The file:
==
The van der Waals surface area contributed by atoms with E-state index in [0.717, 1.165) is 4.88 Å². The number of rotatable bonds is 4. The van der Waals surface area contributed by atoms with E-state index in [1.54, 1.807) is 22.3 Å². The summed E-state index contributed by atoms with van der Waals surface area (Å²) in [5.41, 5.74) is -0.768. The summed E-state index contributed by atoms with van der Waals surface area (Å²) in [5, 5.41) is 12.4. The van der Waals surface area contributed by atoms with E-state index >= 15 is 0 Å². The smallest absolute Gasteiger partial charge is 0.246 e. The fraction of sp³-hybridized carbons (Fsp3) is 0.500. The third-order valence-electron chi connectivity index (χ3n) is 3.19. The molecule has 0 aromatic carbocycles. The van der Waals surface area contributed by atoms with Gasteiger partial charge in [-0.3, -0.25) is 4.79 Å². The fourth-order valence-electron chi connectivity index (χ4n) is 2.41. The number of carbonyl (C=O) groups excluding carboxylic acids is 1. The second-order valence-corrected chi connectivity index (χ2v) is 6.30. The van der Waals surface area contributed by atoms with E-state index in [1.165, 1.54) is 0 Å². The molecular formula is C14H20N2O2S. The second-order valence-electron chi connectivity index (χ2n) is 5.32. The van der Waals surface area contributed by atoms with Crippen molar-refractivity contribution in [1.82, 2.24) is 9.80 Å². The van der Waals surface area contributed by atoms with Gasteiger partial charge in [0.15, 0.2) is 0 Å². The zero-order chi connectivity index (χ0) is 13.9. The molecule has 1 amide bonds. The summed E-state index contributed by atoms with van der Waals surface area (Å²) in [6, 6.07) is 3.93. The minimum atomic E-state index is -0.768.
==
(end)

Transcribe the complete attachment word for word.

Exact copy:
The van der Waals surface area contributed by atoms with E-state index in [0.717, 1.165) is 4.88 Å². The number of rotatable bonds is 4. The van der Waals surface area contributed by atoms with E-state index in [1.54, 1.807) is 22.3 Å². The summed E-state index contributed by atoms with van der Waals surface area (Å²) in [5.41, 5.74) is -0.768. The summed E-state index contributed by atoms with van der Waals surface area (Å²) in [5, 5.41) is 12.4. The van der Waals surface area contributed by atoms with E-state index >= 15 is 0 Å². The smallest absolute Gasteiger partial charge is 0.246 e. The fraction of sp³-hybridized carbons (Fsp3) is 0.500. The third-order valence-electron chi connectivity index (χ3n) is 3.19. The molecule has 0 aromatic carbocycles. The van der Waals surface area contributed by atoms with Gasteiger partial charge in [-0.3, -0.25) is 4.79 Å². The fourth-order valence-electron chi connectivity index (χ4n) is 2.41. The number of carbonyl (C=O) groups excluding carboxylic acids is 1. The second-order valence-corrected chi connectivity index (χ2v) is 6.30. The van der Waals surface area contributed by atoms with E-state index in [1.165, 1.54) is 0 Å². The molecular formula is C14H20N2O2S. The second-order valence-electron chi connectivity index (χ2n) is 5.32. The van der Waals surface area contributed by atoms with Crippen molar-refractivity contribution in [1.82, 2.24) is 9.80 Å². The van der Waals surface area contributed by atoms with Gasteiger partial charge in [0.15, 0.2) is 0 Å². The zero-order chi connectivity index (χ0) is 13.9. The molecule has 1 amide bonds. The summed E-state index contributed by atoms with van der Waals surface area (Å²) in [6, 6.07) is 3.93. The minimum atomic E-state index is -0.768.